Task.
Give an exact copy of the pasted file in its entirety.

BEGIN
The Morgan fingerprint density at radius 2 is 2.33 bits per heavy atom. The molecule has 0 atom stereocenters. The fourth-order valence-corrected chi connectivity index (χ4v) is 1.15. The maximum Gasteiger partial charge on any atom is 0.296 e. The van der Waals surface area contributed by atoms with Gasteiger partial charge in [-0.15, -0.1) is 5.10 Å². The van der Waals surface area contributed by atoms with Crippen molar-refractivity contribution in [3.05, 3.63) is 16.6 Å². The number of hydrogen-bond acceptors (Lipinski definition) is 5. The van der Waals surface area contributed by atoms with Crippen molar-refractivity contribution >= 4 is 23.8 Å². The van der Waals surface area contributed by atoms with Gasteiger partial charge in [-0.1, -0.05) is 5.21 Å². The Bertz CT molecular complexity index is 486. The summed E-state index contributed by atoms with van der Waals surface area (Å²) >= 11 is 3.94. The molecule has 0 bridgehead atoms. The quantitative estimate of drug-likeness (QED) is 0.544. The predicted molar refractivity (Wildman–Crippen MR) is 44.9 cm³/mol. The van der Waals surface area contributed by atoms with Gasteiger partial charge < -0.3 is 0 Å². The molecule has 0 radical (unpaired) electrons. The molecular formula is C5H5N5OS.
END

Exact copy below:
The Morgan fingerprint density at radius 2 is 2.33 bits per heavy atom. The molecule has 0 atom stereocenters. The fourth-order valence-corrected chi connectivity index (χ4v) is 1.15. The maximum Gasteiger partial charge on any atom is 0.296 e. The van der Waals surface area contributed by atoms with Gasteiger partial charge in [-0.15, -0.1) is 5.10 Å². The van der Waals surface area contributed by atoms with Crippen molar-refractivity contribution in [3.05, 3.63) is 16.6 Å². The number of hydrogen-bond acceptors (Lipinski definition) is 5. The van der Waals surface area contributed by atoms with Crippen molar-refractivity contribution >= 4 is 23.8 Å². The van der Waals surface area contributed by atoms with Gasteiger partial charge in [-0.1, -0.05) is 5.21 Å². The Bertz CT molecular complexity index is 486. The summed E-state index contributed by atoms with van der Waals surface area (Å²) >= 11 is 3.94. The molecule has 0 bridgehead atoms. The quantitative estimate of drug-likeness (QED) is 0.544. The predicted molar refractivity (Wildman–Crippen MR) is 44.9 cm³/mol. The van der Waals surface area contributed by atoms with Gasteiger partial charge < -0.3 is 0 Å². The molecule has 0 radical (unpaired) electrons. The molecular formula is C5H5N5OS.